Top regional rail executive Alex Hynes has given his seal of approval to community partnership work which has turned Todmorden railway Station into somewhere special and well-placed to take advantage of upswings in passenger numbers.
Managing director of service operator Northern Rail, Mr Hynes was shown around high spots and innovations made at the station by station master Matt Gibson and TCRP’s Mary Clear, and he also shed some light on why services set to use the £9m reinstated Todmorden Curve are not yet in place.
Mr Hynes saw innovations such as the free read-it-and-return-it library, the herb tubs on the platforms, the artwork done by Todmorden schoolchildren and casting work courtesy of Todmorden company Weir, as well as looking at work under way to improve station approach.
He also saw how Todmorden Art Group have utilised what were once unused station buildings as the Platform One gallery and studios, where he met artist Jack Jarman.
Plans to boost use of the bike hire scheme at the station were also discussed, the aim being to make it easier to do so, making Todmorden more attractive to visitors and the station as a perfect starting point to explore the area, with the national cycleway Route 66 leading straight from the station. Investment had been made to increase parking 18 months ago.
Mr Hynes said: “I know this route very well indeed but this is the first time I have visited Todmorden. We are 47 per cent busier than we were ten years ago and the service we provide is more reliable than we’ ve ever been.
“Railway stations are a part of the community, making it more than just a building.
“We lease the station off Network Rail and the track is Network Rail’s. We’re putting back rails to operate new services, next year from Burnley to Manchester.”
When asked about why there was a delay in extra services using the completed Todmorden Curve, Mr Hynes said Northern Rail did not have a contract yet.
“Lancashire County Council pressed Network Rail to build a curve and we are in discussions with LCC to operate the service.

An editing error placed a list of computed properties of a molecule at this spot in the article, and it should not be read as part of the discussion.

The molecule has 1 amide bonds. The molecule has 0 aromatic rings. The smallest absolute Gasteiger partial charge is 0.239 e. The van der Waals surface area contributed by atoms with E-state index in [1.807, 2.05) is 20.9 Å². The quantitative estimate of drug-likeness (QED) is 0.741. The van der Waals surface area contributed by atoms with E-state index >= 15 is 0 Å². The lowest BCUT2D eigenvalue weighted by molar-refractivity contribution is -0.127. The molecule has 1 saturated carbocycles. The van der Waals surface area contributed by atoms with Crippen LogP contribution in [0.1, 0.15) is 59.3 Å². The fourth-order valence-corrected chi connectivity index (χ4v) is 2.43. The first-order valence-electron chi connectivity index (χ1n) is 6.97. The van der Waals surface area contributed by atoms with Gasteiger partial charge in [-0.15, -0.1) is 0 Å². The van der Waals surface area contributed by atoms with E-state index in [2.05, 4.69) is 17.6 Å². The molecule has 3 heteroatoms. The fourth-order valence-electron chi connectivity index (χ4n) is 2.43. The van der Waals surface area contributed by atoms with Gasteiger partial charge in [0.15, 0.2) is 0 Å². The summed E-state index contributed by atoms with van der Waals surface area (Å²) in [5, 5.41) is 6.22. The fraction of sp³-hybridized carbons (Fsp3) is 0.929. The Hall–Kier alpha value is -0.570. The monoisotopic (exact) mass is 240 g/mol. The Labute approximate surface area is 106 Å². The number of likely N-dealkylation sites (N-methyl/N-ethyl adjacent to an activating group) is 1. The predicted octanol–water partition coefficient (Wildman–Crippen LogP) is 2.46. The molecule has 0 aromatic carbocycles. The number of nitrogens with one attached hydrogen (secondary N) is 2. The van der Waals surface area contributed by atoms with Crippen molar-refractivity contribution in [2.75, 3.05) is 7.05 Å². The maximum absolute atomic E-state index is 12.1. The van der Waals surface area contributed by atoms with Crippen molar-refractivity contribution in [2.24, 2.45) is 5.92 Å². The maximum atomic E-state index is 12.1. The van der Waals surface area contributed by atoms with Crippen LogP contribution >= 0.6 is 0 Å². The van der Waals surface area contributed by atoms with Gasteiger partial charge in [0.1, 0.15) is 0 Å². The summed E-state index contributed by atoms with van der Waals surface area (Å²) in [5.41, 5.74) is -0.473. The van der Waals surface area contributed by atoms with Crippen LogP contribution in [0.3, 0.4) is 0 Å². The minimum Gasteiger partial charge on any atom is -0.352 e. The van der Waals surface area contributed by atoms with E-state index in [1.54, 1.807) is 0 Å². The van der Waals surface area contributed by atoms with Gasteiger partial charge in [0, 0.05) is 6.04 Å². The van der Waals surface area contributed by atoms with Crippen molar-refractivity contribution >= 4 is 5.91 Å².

“But actually we don’t have a contract yet and until we have a contract we can’t operate the service.
“As soon as the LCC and Northern reach agreement, we can make plans to operate the train service,” he said.
One upcoming problem was advising cyclists not to bring their bikes on the train with them when the Tour De France hits Yorkshire on July 5 and 6.
“We don’t have limitless space but these are nice problems to have because they are the problems of growth,” he said.
Mary Clear, of Todmorden Community Rail Partnership, said Mr Hynes loved to go out and see in person what was happening with stations.
“We have got a unique train station here, with its library, it’s environmental and vandalism is virtually nil here. Having the art gallery at the station also makes a difference.
“This is Todmorden’s front door, this is what it says about Todmorden, that we are a friendly, fun town.”
The rent-a-cycle scheme had enormous potential, she said - currently people need to join as a member, it being £10 to register and bike hire, once booked online, was just £3 per day.
The possibility of being able to do this “on the day” rather than having to register and book in advance was being explored, she said.